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More in Tux Machines

GNOME Desktop: Flatpak and Random Wallpaper Gnome Extension

  • Flatpak in detail, part 2
    The first post in this series looked at runtimes and extensions. Here, we’ll look at how flatpak keeps the applications and runtimes on your system organized, with installations, repositories, branches, commits and deployments.
  • Flatpak – a history
    I’ve been working on Flatpak for almost 4 years now, and 1.0 is getting closer. I think it might be interesting at this point to take a retrospective look at the history of Flatpak.
  • Random Wallpaper Gnome Extension Changes Your Desktop Background With Images From Various Online Sources
    Random Wallpaper is an extension for Gnome Shell that can automatically fetch wallpapers from a multitude of online sources and set it as your desktop background. The automatic wallpaper changer comes with built-in support for downloading wallpapers from unsplash.com, desktopper.co, wallhaven.cc, as well as support for basic JSON APIs or files. The JSON support is in fact my favorite feature in Random Wallpaper. That's because thanks to it and the examples available on the Random Wallpaper GitHub Wiki, one can easily add Chromecast Images, NASA Picture of the day, Bing Picture of the day, and Google Earth View (Google Earth photos from a selection of around 1500 curated locations) as image sources.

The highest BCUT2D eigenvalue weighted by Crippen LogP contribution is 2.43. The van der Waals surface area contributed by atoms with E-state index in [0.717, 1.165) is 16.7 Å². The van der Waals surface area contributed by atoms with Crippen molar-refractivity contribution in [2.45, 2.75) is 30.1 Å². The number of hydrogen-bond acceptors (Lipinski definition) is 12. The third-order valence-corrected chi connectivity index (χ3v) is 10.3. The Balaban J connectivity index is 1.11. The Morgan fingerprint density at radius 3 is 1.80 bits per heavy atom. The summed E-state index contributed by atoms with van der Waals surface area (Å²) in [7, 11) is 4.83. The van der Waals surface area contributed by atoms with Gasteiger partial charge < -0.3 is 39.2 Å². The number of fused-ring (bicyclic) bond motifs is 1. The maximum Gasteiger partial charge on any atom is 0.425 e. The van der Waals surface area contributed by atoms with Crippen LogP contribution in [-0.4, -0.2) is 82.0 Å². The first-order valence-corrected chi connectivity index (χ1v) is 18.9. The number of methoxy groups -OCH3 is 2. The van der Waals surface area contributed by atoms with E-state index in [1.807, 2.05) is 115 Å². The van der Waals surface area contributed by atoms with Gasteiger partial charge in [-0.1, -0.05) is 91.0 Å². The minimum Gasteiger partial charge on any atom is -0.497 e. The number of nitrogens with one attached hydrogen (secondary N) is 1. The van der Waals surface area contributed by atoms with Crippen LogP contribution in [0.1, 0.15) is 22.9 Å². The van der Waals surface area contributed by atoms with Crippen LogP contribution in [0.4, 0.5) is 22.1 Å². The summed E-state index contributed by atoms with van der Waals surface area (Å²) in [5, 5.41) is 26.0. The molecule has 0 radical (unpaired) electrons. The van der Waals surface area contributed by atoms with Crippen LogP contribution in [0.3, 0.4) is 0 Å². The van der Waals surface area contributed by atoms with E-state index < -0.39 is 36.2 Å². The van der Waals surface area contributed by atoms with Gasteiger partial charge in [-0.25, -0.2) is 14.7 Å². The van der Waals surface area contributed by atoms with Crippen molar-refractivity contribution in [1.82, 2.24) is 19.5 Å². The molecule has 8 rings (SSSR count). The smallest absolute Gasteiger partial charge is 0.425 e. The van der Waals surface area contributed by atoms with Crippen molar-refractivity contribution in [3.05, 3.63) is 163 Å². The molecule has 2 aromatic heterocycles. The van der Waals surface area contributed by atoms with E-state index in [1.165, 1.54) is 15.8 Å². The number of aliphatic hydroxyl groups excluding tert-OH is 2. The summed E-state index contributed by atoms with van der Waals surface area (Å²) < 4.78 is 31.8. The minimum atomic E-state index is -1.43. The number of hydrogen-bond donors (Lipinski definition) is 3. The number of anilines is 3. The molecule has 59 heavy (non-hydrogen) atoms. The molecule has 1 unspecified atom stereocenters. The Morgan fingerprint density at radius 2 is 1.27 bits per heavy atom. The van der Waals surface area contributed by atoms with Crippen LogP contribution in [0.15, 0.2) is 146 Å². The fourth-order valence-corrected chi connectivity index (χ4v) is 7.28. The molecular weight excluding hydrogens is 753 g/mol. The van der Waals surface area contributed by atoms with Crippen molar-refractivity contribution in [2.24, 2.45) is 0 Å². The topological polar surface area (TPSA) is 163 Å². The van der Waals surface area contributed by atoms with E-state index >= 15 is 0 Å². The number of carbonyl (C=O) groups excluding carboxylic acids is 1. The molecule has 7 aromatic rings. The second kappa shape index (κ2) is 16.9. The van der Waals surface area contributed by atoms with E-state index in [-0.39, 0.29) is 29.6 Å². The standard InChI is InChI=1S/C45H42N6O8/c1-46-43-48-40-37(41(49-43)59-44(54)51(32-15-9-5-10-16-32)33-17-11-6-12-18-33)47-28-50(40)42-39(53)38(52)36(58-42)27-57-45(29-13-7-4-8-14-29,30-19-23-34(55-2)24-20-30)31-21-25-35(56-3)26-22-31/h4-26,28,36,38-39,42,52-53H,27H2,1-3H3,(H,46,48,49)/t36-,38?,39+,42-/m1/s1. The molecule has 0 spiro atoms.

today's howtos

KDE: QtPad, Celebrating 10 Years with KDE, GSoC 2018

  • QtPad - Modern Customizable Sticky Note App for Linux
    In this article, we'll focus on how to install and use QtPad on Ubuntu 18.04. Qtpad is a unique and highly customizable sticky note application written in Qt5 and Python3 tailored for Unix systems.
  • Celebrating 10 Years with KDE
    Of course I am using KDE software much longer. My first Linux distribution, SuSE 6.2 (the precursor to openSUSE), came with KDE 1.1.1 and was already released 19 years ago. But this post is not celebrating the years I am using KDE software. Exactly ten years ago, dear Albert committed my first contribution to KDE. A simple patch for a problem that looked obvious to fix, but waiting for someone to actually do the work. Not really understanding the consequences, it marks the start of my journey within the amazing KDE community.
  • GSoC 2018 – Coding Period (May 28th to June 18th): First Evaluation and Progress with LVM VG
    I got some problems during the last weeks of Google Summer of Code which made me deal with some challenges. One of these challenges was caused by a HD physical problem. I haven’t made a backup of some work and had to rework again in some parts of my code. As I already knew how to proceed, it was faster than the first time. I had to understand how the device loading process is made in Calamares to load a preview of the new LVM VG during its creation in Partition Page. I need to list it as a new storage device in this page and deal with the revert process. I’ve implemented some basic fixes and tried to improve it.

Open Hardware: Good for Your Brand, Good for Your Bottom Line

Chip makers are starting to catch on to the advantages of open, however. SiFive has released an entirely open RISC-V development board. Its campaign on the Crowd Supply crowd-funding website very quickly raised more than $140,000 USD. The board itself is hailed as a game-changer in the world of hardware. Developments like these will ensure that it won't be long before the hardware equivalent of LEGO's bricks will soon be as open as the designs built using them. Read more